Catching Cultural Cues

We just got back from a month in Southeast Asia—more specifically, Malaysia and Sri Lanka. My interest in communication made me very aware of communicating well when in a different culture with a limited number of people who spoke English. Here are some elements which caused me to be more alert, and sometimes embarrassed, because of differences in culture.

I would forget to remove my shoes when I entered a home or church. Stopping to leave my shoes outside the door is not my usual routine.

I was especially chagrined when I found out too late that in handing out certificates you shake hands with the right hand and then hand the certificate to the recipient with both hands. The “Kodak moment” was a little awkward.

I learned not to overreact when I saw monkeys running everywhere just as squirrels do in our area of the U. S. Monkeys are a normal part of the surroundings in both countries.

I learned not to become frustrated when at a restaurant the server did not bring the bill.  I discovered that I must ask for the bill. They consider it rude to bring the bill before you request it.

I often couldn’t find trash containers at convenient locations; there just are not many available (except in Singapore, which is surely the world’s cleanest city.) The same is true for napkins at any table—at a home or at a restaurant. I ate a little more carefully, and we often carried our own napkins to use inconspicuously when needed.

I managed to control my emotions when drivers did not give pedestrians the right of way. Crossing the street often took me longer once I realized that crosswalks were merely suggestions. I had to be more aware of traffic in areas where there were moving vehicles, for there it was definitely a case of “might makes right.” Both drivers and pedestrians are much more aggressive than in the United States. There is an “every person for themselves” attitude on the highways.

What can you do to fit in when visiting in other countries?  Here are some suggestions. Observe before acting. Watch how natives do everything—not just things you are uncertain about. Don’t be condescending, but speak deliberately rather than in our usual American way. “Howwuz your weekend?” might bring a puzzled look, whereas “How  was  your  weekend?” might produce an intelligible answer. Smile when asking directions or seeking information nonverbally. Accept the fact that there may be some hostility toward Americans. One cab driver announced when we got in the car that he did not like Westerners. “Go with the flow” and “don’t make waves” when interacting with people.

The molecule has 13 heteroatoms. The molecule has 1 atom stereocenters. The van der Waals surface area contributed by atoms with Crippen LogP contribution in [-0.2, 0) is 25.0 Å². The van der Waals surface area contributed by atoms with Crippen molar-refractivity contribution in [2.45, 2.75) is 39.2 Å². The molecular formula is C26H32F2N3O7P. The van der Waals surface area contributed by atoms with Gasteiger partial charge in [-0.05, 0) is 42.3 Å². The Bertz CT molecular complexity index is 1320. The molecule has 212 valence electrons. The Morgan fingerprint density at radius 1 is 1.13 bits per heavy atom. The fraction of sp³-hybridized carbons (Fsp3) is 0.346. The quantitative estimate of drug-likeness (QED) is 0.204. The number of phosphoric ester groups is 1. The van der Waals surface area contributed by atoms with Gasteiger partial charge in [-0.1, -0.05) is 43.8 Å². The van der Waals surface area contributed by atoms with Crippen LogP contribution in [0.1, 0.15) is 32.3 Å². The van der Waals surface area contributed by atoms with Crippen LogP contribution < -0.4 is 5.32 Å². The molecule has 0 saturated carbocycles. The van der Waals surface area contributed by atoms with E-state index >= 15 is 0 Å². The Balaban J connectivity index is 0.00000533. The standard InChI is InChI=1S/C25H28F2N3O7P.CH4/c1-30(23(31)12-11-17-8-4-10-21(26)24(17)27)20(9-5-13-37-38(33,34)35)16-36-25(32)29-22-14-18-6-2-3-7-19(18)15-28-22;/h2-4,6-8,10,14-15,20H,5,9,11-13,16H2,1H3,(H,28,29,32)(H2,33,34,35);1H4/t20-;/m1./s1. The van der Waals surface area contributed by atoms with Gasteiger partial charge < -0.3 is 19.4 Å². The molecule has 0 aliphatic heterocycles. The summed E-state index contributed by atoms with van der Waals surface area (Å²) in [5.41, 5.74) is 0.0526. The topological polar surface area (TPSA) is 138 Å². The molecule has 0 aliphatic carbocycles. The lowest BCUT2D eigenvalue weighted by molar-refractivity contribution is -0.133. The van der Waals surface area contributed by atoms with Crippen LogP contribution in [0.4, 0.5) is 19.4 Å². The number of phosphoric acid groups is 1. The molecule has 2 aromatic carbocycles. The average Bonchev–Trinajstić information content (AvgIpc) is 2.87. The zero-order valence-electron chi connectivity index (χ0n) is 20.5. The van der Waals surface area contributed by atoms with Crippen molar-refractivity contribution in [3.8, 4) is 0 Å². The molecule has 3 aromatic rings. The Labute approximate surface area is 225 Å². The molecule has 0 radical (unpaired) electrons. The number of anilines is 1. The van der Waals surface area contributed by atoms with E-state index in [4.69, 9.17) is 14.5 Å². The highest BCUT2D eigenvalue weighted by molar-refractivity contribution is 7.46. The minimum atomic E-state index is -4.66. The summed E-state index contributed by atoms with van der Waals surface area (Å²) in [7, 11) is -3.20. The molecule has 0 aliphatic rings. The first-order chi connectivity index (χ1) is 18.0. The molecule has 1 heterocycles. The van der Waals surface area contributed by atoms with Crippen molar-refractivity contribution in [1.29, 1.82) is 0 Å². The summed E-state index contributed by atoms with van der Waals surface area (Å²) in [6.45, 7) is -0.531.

Avoid standing out in a group. Don’t stare at unusual dress or look lost (even though you may be). Take some time before you leave the room to anticipate needs that might arise, such as finding a cab at an appropriate place. Eat the food the natives eat. If you go to an ethnic restaurant, don’t order a hamburger; look for a dish with the most appealing ingredients and order that. Wear clothing that blends in. Modest dress is especially important considering some religious rules about clothing.

Finally, take your passport everywhere!  You may be asked for it even when purchasing a ticket to an event.

Embrace the culture of the country you are visiting. When you come home, you will be more tolerant of differences in languages, dress, and actions since you’ve experienced being the one that is different. As Mahatma Gandhi said, “No culture can live if it attempts to be exclusive.” 

Stephen D. Boyd, Ph.D., CSP, is Professor of Speech Communication, College of Informatics, Northern Kentucky University, near Cincinnati. He presents keynotes and seminars to corporations and associations whose people want to speak and listen effectively. See additional articles and resources at To book Steve, call 800-727-6520 or email him through his website.


Steve Boyd
Steve Boyd
Stephen D. Boyd, Ph.D., CSP, is Professor Emeritus of Speech Communication, College of Informatics, Northern Kentucky University, near Cincinnati. Steve won the Toastmasters International Speech Contest in 1970 and was chosen Outstanding Professor of the Year at NKU in 1984, among other awards and honors. Since retiring, he volunteers with nonprofits, spends time with family, travels, preaches occasionally, and enjoys reading and writing. Contact Steve at (859) 866-5693 or at

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